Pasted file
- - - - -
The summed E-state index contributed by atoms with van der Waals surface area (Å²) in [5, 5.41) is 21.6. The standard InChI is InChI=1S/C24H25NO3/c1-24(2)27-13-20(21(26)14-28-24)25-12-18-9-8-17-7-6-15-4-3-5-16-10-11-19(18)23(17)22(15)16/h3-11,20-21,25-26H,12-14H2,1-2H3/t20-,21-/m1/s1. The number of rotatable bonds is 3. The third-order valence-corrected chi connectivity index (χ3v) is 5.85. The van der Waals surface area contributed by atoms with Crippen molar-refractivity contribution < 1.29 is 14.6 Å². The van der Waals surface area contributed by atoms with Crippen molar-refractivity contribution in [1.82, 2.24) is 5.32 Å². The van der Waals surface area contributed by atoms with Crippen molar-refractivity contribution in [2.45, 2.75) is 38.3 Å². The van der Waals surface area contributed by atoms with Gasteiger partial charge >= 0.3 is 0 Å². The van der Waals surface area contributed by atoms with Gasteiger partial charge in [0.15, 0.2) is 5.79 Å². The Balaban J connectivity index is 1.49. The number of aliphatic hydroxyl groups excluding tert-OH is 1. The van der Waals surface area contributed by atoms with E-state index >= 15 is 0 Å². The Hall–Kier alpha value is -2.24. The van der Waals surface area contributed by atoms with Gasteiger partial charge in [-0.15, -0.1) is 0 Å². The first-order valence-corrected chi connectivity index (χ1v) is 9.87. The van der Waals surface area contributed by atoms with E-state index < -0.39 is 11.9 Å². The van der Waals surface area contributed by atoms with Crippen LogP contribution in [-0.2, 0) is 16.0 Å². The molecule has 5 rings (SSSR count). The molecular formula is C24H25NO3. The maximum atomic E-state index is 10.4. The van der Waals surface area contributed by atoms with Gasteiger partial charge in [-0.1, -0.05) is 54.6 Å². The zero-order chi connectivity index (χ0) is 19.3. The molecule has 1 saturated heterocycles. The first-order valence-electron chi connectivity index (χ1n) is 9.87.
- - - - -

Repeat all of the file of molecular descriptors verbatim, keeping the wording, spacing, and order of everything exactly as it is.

The summed E-state index contributed by atoms with van der Waals surface area (Å²) in [5, 5.41) is 21.6. The standard InChI is InChI=1S/C24H25NO3/c1-24(2)27-13-20(21(26)14-28-24)25-12-18-9-8-17-7-6-15-4-3-5-16-10-11-19(18)23(17)22(15)16/h3-11,20-21,25-26H,12-14H2,1-2H3/t20-,21-/m1/s1. The number of rotatable bonds is 3. The third-order valence-corrected chi connectivity index (χ3v) is 5.85. The van der Waals surface area contributed by atoms with Crippen molar-refractivity contribution < 1.29 is 14.6 Å². The van der Waals surface area contributed by atoms with Crippen molar-refractivity contribution in [1.82, 2.24) is 5.32 Å². The van der Waals surface area contributed by atoms with Crippen molar-refractivity contribution in [2.45, 2.75) is 38.3 Å². The van der Waals surface area contributed by atoms with Gasteiger partial charge >= 0.3 is 0 Å². The van der Waals surface area contributed by atoms with Gasteiger partial charge in [0.15, 0.2) is 5.79 Å². The Balaban J connectivity index is 1.49. The number of aliphatic hydroxyl groups excluding tert-OH is 1. The van der Waals surface area contributed by atoms with E-state index >= 15 is 0 Å². The Hall–Kier alpha value is -2.24. The van der Waals surface area contributed by atoms with Gasteiger partial charge in [-0.15, -0.1) is 0 Å². The first-order valence-corrected chi connectivity index (χ1v) is 9.87. The van der Waals surface area contributed by atoms with E-state index < -0.39 is 11.9 Å². The van der Waals surface area contributed by atoms with Crippen LogP contribution in [-0.2, 0) is 16.0 Å². The molecule has 5 rings (SSSR count). The molecular formula is C24H25NO3. The maximum atomic E-state index is 10.4. The van der Waals surface area contributed by atoms with Gasteiger partial charge in [-0.1, -0.05) is 54.6 Å². The zero-order chi connectivity index (χ0) is 19.3. The molecule has 1 saturated heterocycles. The first-order valence-electron chi connectivity index (χ1n) is 9.87.